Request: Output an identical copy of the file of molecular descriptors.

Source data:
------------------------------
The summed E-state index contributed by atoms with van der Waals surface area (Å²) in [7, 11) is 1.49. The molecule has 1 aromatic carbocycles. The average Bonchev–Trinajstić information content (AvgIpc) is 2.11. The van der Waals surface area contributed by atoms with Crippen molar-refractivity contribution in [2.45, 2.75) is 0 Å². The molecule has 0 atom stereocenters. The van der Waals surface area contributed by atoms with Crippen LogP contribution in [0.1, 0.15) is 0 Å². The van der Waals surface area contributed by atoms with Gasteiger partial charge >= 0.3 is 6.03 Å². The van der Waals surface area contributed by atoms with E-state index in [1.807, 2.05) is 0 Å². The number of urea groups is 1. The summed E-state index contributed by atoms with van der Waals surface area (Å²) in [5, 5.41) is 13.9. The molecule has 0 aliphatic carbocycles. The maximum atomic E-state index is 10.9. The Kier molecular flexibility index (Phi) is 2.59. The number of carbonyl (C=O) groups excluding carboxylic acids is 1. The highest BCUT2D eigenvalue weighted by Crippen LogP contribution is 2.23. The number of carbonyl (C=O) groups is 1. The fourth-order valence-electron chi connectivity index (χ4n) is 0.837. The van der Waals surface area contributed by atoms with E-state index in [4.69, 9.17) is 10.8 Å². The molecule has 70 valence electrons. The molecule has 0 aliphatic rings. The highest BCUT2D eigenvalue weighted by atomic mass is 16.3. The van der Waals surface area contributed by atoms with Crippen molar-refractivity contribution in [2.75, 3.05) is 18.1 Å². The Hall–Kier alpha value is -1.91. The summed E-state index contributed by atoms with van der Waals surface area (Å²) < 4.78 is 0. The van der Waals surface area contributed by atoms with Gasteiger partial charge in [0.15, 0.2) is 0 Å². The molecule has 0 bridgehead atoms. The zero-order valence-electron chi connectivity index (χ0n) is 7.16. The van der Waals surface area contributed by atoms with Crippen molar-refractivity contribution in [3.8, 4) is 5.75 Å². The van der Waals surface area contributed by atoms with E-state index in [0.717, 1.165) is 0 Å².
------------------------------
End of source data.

The summed E-state index contributed by atoms with van der Waals surface area (Å²) in [7, 11) is 1.49. The molecule has 1 aromatic carbocycles. The average Bonchev–Trinajstić information content (AvgIpc) is 2.11. The van der Waals surface area contributed by atoms with Crippen molar-refractivity contribution in [2.45, 2.75) is 0 Å². The molecule has 0 atom stereocenters. The van der Waals surface area contributed by atoms with Crippen LogP contribution in [0.1, 0.15) is 0 Å². The van der Waals surface area contributed by atoms with Gasteiger partial charge >= 0.3 is 6.03 Å². The van der Waals surface area contributed by atoms with E-state index in [1.807, 2.05) is 0 Å². The number of urea groups is 1. The summed E-state index contributed by atoms with van der Waals surface area (Å²) in [5, 5.41) is 13.9. The molecule has 0 aliphatic carbocycles. The maximum atomic E-state index is 10.9. The Kier molecular flexibility index (Phi) is 2.59. The number of carbonyl (C=O) groups excluding carboxylic acids is 1. The highest BCUT2D eigenvalue weighted by Crippen LogP contribution is 2.23. The number of carbonyl (C=O) groups is 1. The fourth-order valence-electron chi connectivity index (χ4n) is 0.837. The van der Waals surface area contributed by atoms with E-state index in [4.69, 9.17) is 10.8 Å². The molecule has 70 valence electrons. The molecule has 0 aliphatic rings. The highest BCUT2D eigenvalue weighted by atomic mass is 16.3. The van der Waals surface area contributed by atoms with Crippen molar-refractivity contribution in [2.75, 3.05) is 18.1 Å². The Hall–Kier alpha value is -1.91. The summed E-state index contributed by atoms with van der Waals surface area (Å²) < 4.78 is 0. The van der Waals surface area contributed by atoms with Gasteiger partial charge in [0.15, 0.2) is 0 Å². The molecule has 0 bridgehead atoms. The zero-order valence-electron chi connectivity index (χ0n) is 7.16. The van der Waals surface area contributed by atoms with Crippen molar-refractivity contribution in [3.8, 4) is 5.75 Å². The van der Waals surface area contributed by atoms with E-state index in [0.717, 1.165) is 0 Å².